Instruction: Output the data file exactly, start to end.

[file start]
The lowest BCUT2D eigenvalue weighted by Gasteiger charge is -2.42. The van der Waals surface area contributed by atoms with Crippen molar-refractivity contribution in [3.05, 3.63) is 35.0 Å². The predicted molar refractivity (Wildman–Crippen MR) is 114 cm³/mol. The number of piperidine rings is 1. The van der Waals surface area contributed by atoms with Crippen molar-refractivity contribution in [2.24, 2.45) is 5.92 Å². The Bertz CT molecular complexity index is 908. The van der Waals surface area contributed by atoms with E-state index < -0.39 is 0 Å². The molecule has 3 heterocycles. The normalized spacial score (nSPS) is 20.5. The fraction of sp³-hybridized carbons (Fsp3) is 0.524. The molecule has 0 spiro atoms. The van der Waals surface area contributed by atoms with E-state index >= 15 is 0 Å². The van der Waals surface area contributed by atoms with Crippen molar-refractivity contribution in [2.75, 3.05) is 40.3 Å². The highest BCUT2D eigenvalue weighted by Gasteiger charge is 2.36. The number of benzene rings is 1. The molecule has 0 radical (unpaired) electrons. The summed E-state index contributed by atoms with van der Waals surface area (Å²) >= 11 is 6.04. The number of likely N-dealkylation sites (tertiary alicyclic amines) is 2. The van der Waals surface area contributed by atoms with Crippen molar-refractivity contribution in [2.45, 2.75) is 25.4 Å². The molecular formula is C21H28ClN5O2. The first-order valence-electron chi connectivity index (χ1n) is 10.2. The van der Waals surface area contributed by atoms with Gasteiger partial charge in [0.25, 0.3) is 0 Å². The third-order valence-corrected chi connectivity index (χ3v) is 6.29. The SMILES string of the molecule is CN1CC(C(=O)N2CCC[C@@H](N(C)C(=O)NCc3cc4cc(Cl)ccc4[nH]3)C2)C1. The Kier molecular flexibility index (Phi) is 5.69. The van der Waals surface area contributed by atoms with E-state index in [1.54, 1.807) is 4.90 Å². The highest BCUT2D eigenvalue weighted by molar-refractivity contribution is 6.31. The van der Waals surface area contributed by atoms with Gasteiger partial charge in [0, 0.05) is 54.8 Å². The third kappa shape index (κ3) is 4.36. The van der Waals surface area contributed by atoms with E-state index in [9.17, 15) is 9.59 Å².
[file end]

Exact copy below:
The lowest BCUT2D eigenvalue weighted by Gasteiger charge is -2.42. The van der Waals surface area contributed by atoms with Crippen molar-refractivity contribution in [3.05, 3.63) is 35.0 Å². The predicted molar refractivity (Wildman–Crippen MR) is 114 cm³/mol. The number of piperidine rings is 1. The van der Waals surface area contributed by atoms with Crippen molar-refractivity contribution in [2.24, 2.45) is 5.92 Å². The Bertz CT molecular complexity index is 908. The van der Waals surface area contributed by atoms with E-state index < -0.39 is 0 Å². The molecule has 3 heterocycles. The normalized spacial score (nSPS) is 20.5. The fraction of sp³-hybridized carbons (Fsp3) is 0.524. The molecule has 0 spiro atoms. The van der Waals surface area contributed by atoms with E-state index >= 15 is 0 Å². The van der Waals surface area contributed by atoms with Crippen molar-refractivity contribution in [2.75, 3.05) is 40.3 Å². The highest BCUT2D eigenvalue weighted by Gasteiger charge is 2.36. The number of benzene rings is 1. The molecule has 0 radical (unpaired) electrons. The summed E-state index contributed by atoms with van der Waals surface area (Å²) >= 11 is 6.04. The number of likely N-dealkylation sites (tertiary alicyclic amines) is 2. The van der Waals surface area contributed by atoms with Crippen molar-refractivity contribution in [2.45, 2.75) is 25.4 Å². The molecular formula is C21H28ClN5O2. The first-order valence-electron chi connectivity index (χ1n) is 10.2. The van der Waals surface area contributed by atoms with Gasteiger partial charge in [0.25, 0.3) is 0 Å². The third-order valence-corrected chi connectivity index (χ3v) is 6.29. The SMILES string of the molecule is CN1CC(C(=O)N2CCC[C@@H](N(C)C(=O)NCc3cc4cc(Cl)ccc4[nH]3)C2)C1. The Kier molecular flexibility index (Phi) is 5.69. The van der Waals surface area contributed by atoms with E-state index in [1.54, 1.807) is 4.90 Å². The highest BCUT2D eigenvalue weighted by molar-refractivity contribution is 6.31. The van der Waals surface area contributed by atoms with Gasteiger partial charge in [0, 0.05) is 54.8 Å². The third kappa shape index (κ3) is 4.36. The van der Waals surface area contributed by atoms with E-state index in [9.17, 15) is 9.59 Å².